An overall view of Middletown in 2010 shows the new Sawmill. The original mine beneath the Sawmill is now a Cogeneration Plant that receives coal from the mine at Otter Creek.
A closer look at the west end of Middletown in 2015 shows the completed Perry Creek Lumber facility and signals down on the GSN.
Here is a close up of the Sawmill, with an OC&P logging steam locomotive switching the plant.
The Dave Speid Memorial Enginehouse was erected at the east end of Middletown in 2007 after Dave passed. Dave’s N&W 611 was donated to the Club by his family and lives in this shed all year long. It is removed annually at our Open House to pull the Santa Claus Express much to the delight of children. Dave always greeted our young visitors with a friendly smile and gave out candy he donated to the Club.
Middletown is, as stated in the name, the middle of the railroad. Only DOUG Tower has seen more reconstruction since the new layout’s beginning in 1992. Middletown started out as the home of a large mine producing coal which later transformed into the Middletown Cogeneration Plant receiving coal from Robertsdale when the OC&P extended north. In fact the mine at Robertsdale is still called Middletown Mine. The Club needed empty coal hoppers to run back to Robertsdale so a few members got together and produced a fleet of 20 empty custom lettered Middletown Mining Company hoppers, having a little fun with Einstein’s famous relativity formula. The mountain originally constructed to house the old underground mine was later demolished to erect a sawmill when the OC&P was extended north again to Woodvale.
Middletown has always been an important point on the Garden State Northern though, having a large passenger station that all the express trains, even the High Mountain Flyer, stop at. The High Mountain Flyer drops its dining car off for service here after its first class riders have finished their gourmet lunch. A passing siding parallels the mainline here, and both tracks are served by the large commuter station. Middletown is home to a moderately sized switching yard, to serve the local industries. The yard can also serve as a local commuter train yard since several trains only run between Jersey City Terminal and Middletown. Behind the mainline is a large mountain, with a set of industrial tracks that climb the side at a very steep grade and form a switchback into a sawmill and its drying sheds.
The track configuration is unique at Middletown. It was originally designed to be modeled after the New York, Susquehanna, & Western’s yard and facility in Butler, NJ. The westbound main takes a wide turn to mimic the curve around where Butler Mountain would have been and the eastbound main was brought right up to the fascia and sunk down a bit to be hidden inside the mountain and help keep the mountain low so Butler could be seen over the top of that mountain. As a result, the eastbound mainline totally bypasses Middletown. Railroad ties were added going into a double track tunnel at the very west end of Middletown to make it look like the siding was the original eastbound main. There was even a proposal to have the east end of the siding go straight into the eastbound main at Perry and bring the bypass into a separate switch.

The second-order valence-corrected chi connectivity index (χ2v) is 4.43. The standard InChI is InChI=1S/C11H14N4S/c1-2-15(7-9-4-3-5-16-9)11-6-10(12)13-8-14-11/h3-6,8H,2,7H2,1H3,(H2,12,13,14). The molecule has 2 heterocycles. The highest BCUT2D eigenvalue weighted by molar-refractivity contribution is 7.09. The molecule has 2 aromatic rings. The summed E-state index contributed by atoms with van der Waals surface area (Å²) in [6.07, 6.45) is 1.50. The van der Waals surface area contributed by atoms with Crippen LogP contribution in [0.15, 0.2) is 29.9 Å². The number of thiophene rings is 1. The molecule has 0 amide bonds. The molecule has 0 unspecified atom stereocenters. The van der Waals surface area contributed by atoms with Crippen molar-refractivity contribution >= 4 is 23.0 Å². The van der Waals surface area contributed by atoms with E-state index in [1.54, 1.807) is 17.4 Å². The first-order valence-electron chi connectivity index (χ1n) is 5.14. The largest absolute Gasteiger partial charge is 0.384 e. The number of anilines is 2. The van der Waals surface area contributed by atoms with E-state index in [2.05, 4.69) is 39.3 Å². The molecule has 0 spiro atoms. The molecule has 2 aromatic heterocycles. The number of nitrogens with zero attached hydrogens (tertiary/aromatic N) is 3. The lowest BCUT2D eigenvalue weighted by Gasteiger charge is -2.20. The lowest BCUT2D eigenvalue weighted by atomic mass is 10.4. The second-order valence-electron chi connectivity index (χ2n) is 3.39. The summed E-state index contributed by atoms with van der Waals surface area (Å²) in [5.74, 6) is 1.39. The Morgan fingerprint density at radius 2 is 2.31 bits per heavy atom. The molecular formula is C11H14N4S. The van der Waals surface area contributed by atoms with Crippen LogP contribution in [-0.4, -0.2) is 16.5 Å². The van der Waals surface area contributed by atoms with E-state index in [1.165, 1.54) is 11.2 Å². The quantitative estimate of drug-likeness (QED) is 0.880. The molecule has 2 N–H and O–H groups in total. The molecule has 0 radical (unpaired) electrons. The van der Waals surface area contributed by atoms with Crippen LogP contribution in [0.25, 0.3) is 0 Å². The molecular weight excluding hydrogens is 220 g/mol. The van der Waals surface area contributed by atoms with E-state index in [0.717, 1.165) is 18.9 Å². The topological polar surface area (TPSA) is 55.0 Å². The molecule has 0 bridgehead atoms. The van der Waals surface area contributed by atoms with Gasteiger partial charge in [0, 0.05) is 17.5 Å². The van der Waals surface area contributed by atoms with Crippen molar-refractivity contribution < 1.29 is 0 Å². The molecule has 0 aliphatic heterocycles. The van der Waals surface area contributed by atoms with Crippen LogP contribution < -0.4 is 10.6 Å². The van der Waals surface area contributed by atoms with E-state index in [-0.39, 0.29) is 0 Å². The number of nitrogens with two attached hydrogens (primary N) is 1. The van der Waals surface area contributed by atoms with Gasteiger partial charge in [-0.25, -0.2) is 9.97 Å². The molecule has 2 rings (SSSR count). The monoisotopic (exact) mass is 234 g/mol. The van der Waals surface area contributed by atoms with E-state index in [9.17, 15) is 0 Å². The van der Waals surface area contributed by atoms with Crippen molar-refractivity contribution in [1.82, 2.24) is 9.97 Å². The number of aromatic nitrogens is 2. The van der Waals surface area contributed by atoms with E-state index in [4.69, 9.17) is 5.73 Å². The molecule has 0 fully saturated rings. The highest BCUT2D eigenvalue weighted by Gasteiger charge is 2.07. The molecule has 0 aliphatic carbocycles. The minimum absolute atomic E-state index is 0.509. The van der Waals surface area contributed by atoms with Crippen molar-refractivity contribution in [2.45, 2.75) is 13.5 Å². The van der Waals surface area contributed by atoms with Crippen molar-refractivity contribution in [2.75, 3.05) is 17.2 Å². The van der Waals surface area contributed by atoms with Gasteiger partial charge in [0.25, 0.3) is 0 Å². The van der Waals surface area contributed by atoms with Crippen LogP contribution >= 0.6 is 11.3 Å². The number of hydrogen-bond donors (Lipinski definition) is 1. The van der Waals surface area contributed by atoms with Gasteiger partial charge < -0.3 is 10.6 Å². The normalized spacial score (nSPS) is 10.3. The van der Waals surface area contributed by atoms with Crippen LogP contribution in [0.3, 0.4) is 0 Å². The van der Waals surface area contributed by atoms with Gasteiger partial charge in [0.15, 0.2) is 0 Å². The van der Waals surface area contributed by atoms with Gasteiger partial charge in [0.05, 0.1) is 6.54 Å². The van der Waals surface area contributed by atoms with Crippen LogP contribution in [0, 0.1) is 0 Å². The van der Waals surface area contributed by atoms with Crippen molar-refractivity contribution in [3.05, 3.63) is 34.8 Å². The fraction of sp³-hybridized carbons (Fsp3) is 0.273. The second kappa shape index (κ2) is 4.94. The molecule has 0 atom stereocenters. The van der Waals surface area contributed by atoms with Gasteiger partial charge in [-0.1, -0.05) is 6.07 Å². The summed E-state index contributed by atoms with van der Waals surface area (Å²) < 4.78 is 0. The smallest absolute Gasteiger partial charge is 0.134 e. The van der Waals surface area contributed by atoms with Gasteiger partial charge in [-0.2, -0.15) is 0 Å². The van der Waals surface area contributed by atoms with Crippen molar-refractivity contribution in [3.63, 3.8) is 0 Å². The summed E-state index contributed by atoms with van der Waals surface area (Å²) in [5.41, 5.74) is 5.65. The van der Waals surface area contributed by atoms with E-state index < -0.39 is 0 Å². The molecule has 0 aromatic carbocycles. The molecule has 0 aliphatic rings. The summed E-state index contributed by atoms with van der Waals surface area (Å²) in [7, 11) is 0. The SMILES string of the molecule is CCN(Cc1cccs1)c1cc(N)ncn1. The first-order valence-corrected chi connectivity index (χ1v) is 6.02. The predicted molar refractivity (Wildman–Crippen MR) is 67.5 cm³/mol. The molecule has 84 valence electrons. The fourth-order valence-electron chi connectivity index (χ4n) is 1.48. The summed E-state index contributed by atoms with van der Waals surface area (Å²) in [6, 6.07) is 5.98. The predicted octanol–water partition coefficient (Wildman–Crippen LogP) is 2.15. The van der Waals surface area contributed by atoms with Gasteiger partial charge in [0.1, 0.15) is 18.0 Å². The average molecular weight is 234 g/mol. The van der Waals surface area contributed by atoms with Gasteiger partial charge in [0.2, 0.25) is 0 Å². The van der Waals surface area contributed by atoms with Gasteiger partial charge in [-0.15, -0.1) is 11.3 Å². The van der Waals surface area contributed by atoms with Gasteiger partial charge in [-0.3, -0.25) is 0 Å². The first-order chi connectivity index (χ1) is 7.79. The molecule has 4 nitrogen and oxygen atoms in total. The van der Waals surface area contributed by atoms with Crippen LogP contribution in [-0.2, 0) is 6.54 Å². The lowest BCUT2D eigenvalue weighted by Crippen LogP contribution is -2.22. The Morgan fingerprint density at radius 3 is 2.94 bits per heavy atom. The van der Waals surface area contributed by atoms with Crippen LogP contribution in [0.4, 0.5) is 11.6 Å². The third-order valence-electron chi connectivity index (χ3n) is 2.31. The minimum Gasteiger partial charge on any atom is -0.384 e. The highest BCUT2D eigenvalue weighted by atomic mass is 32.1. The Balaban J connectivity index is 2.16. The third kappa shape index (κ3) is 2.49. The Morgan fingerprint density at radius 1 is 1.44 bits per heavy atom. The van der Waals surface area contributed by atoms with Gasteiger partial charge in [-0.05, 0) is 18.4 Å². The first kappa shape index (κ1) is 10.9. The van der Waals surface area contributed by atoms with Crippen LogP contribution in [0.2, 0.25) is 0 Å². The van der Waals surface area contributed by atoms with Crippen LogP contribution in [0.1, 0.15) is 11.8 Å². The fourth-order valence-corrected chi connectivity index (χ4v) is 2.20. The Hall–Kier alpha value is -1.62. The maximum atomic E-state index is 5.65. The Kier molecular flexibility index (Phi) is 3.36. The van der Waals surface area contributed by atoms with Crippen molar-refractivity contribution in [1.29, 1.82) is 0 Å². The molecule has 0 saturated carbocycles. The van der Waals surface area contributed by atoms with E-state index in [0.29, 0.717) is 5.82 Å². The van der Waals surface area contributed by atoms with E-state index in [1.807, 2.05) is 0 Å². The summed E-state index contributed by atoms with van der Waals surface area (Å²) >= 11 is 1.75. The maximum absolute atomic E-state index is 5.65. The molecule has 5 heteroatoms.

The mid-point on the Garden State Northern mainline, Middletown never has a dull moment. Reading Company SD45’s enter the passing siding with a mixed freight. They are heading westbound, making for the Deleware River and their home rails in Pennsylvania. Meanwhile, EL SD’s bypass the yard with an eastbound ore train. An EL GP35 switches the Mine in the background. The mine, mountain, and passenger station shown in this historic photo are long gone.
Nickel Plate Road 2-8-0 #492 stops at the west end of Middletown Yard for a drink, while PRR Gas-electric car #4644 stops at a passenger shelter on its commuter run. It has already made its stop at the large Passenger station at the East end of the Yard. A train of loaded hoppers sits on the mine tracks on the hill above. This hill is now the location of the sawmill.
2001 saw a lot of alterations for the east end of Middletown. A city-like backdrop was added. The old depot was removed and replaced with an over-the-track station. The tracks were completely reconfigured, incorporating a pair of diamonds to cross the westbound mainline and the siding. Note the old mountain still in existence behind the new station. The eastbound main is in the cut at the lower left. Here a local passenger pulls westbound into the station while a double-headed freight passes eastbound on the siding.
A 2003 view of Middletown Station. A NYC passenger train is arriving.